My cousin Roy, a mechanical engineer, was working with us on our cabin's outdoor shower last month--sweat plooping down from his graying beard--when he measured and remeasured a length several times and then took a few minutes to stare at the space. He remeasured yet again. If you're a carpenter, you've heard the mantra a million times: "Measure twice, cut once."
Roy said: "Obsessive compulsion. That's what makes a great engineer."
Today, the acronym OCD is about as devalued and trite as any other medical affliction in our pseudo-scientific pop culture lingo, but it's a widespread disorder.
The National Institutes of Health defines it as:
"Öan anxiety disorder in which people have unwanted and repeated thoughts, feelings, ideas, sensations (obsessions), or behaviors that make them feel driven to do something (compulsions). Often the person carries out the behaviors to get rid of the obsessive thoughts, but this only provides temporary relief. Not performing the obsessive rituals can cause great anxiety."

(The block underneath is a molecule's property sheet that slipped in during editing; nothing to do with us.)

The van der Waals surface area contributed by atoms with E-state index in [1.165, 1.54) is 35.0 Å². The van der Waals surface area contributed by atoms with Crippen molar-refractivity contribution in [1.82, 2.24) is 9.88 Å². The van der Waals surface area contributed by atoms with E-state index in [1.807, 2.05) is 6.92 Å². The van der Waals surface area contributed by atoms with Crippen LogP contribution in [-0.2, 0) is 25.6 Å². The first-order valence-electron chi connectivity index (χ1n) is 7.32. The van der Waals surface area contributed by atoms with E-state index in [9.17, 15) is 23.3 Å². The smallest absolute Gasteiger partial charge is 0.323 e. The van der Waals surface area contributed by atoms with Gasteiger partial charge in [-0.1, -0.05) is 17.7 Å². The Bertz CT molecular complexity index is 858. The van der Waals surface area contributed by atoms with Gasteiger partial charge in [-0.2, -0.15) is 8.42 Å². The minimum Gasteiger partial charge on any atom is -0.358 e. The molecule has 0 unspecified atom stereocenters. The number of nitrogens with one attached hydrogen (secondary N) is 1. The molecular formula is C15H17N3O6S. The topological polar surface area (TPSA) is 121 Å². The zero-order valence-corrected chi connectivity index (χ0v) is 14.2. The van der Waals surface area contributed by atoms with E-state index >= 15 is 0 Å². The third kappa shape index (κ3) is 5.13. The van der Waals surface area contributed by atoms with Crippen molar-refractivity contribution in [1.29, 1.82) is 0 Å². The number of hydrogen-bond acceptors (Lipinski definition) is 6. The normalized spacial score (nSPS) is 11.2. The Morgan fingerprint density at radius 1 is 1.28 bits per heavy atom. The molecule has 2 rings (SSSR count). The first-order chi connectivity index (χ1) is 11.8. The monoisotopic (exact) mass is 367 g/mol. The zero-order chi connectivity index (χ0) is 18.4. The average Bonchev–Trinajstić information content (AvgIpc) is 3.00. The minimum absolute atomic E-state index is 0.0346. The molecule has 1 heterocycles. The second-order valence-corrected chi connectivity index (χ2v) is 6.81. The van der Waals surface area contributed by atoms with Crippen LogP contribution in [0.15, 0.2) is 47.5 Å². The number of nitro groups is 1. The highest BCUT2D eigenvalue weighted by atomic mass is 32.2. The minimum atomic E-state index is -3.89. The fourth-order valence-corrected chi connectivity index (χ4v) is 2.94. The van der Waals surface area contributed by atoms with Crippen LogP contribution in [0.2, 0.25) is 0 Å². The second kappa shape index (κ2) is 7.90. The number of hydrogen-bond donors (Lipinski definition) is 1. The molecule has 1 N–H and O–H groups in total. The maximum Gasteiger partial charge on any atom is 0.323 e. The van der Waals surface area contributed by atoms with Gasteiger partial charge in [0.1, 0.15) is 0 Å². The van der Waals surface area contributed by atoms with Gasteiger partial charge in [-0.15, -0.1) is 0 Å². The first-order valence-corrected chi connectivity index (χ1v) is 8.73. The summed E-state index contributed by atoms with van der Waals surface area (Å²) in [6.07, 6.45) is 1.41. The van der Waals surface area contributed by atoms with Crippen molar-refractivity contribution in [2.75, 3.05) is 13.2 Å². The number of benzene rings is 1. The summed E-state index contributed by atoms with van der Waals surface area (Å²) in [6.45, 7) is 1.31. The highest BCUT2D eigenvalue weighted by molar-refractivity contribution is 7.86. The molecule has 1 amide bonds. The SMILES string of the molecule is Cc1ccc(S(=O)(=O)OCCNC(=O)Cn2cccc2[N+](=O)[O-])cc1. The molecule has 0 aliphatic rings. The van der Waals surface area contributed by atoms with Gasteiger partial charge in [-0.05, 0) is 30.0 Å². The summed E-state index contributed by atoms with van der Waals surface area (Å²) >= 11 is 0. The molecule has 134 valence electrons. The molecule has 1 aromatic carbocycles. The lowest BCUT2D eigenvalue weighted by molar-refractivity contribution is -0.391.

The NIH lists symptoms including:
- Checking and rechecking actions (such as turning out the lights and locking the door)
- Excessive counting
I had my own bout with OCD more than 20 years ago as a wire-service reporter in Rhode Island. Closing the bureau for the night was a one-man job that required a number of steps to be taken: strip and catalog the wire printer output, make sure the news-story clipboard was ready for the morning editor with that day's tips/follow-ups/important events; turn the heat up or down; close/open the window; leave relevant notes; clean the waste baskets, etc.
For months I would run through the routine then turn off the lights, walk out the door, turn to lock the door and then stare nervously at the door handle, fearing I'd forgotten something crucial.
I'd walk back into the bureau and run through the routine all over. Nine times out of 10, all was in order. But sometimes, I'd perform this Groundhog Day routine two or three times before I could escape from the Statehouse.
Roy's compulsion produced a spectacular structure in a reasonable amount of time; mine was annoying in the extreme. Eventually, and somehow, I got over this.
For engineers, certain aspects of OCD are vital to excelling at your job. Do you agree?
- If so, what are those aspects?
- What's an acceptable level of OCD?
- And how do you know when to stop?